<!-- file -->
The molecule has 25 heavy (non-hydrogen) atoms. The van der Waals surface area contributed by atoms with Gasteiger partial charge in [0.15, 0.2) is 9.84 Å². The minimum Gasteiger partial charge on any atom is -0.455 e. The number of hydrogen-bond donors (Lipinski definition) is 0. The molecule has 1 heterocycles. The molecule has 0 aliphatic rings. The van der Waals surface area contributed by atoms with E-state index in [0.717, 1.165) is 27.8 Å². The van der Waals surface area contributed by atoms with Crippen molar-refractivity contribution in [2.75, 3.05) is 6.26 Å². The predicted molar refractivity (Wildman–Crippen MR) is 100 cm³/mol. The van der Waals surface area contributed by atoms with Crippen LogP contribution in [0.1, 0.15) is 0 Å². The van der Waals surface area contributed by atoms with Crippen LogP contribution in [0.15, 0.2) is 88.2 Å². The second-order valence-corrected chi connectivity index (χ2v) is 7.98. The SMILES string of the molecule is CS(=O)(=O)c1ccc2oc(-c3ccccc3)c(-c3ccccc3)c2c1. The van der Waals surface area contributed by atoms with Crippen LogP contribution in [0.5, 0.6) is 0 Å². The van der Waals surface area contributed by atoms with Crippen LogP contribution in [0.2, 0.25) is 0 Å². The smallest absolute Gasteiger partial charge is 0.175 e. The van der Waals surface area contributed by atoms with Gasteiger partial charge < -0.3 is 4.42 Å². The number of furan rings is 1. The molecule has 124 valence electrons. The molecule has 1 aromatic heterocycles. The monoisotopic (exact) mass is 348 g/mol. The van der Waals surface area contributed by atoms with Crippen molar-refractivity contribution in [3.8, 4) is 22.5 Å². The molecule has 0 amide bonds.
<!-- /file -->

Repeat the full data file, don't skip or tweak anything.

The molecule has 25 heavy (non-hydrogen) atoms. The van der Waals surface area contributed by atoms with Gasteiger partial charge in [0.15, 0.2) is 9.84 Å². The minimum Gasteiger partial charge on any atom is -0.455 e. The number of hydrogen-bond donors (Lipinski definition) is 0. The molecule has 1 heterocycles. The molecule has 0 aliphatic rings. The van der Waals surface area contributed by atoms with E-state index in [0.717, 1.165) is 27.8 Å². The van der Waals surface area contributed by atoms with Crippen molar-refractivity contribution in [2.75, 3.05) is 6.26 Å². The predicted molar refractivity (Wildman–Crippen MR) is 100 cm³/mol. The van der Waals surface area contributed by atoms with Crippen LogP contribution in [0.1, 0.15) is 0 Å². The van der Waals surface area contributed by atoms with Crippen LogP contribution in [0.15, 0.2) is 88.2 Å². The second-order valence-corrected chi connectivity index (χ2v) is 7.98. The SMILES string of the molecule is CS(=O)(=O)c1ccc2oc(-c3ccccc3)c(-c3ccccc3)c2c1. The van der Waals surface area contributed by atoms with Crippen LogP contribution in [0.5, 0.6) is 0 Å². The van der Waals surface area contributed by atoms with Crippen LogP contribution in [0.2, 0.25) is 0 Å². The smallest absolute Gasteiger partial charge is 0.175 e. The van der Waals surface area contributed by atoms with Gasteiger partial charge < -0.3 is 4.42 Å². The number of furan rings is 1. The molecule has 124 valence electrons. The molecule has 1 aromatic heterocycles. The monoisotopic (exact) mass is 348 g/mol. The van der Waals surface area contributed by atoms with Crippen molar-refractivity contribution in [3.8, 4) is 22.5 Å². The molecule has 0 amide bonds.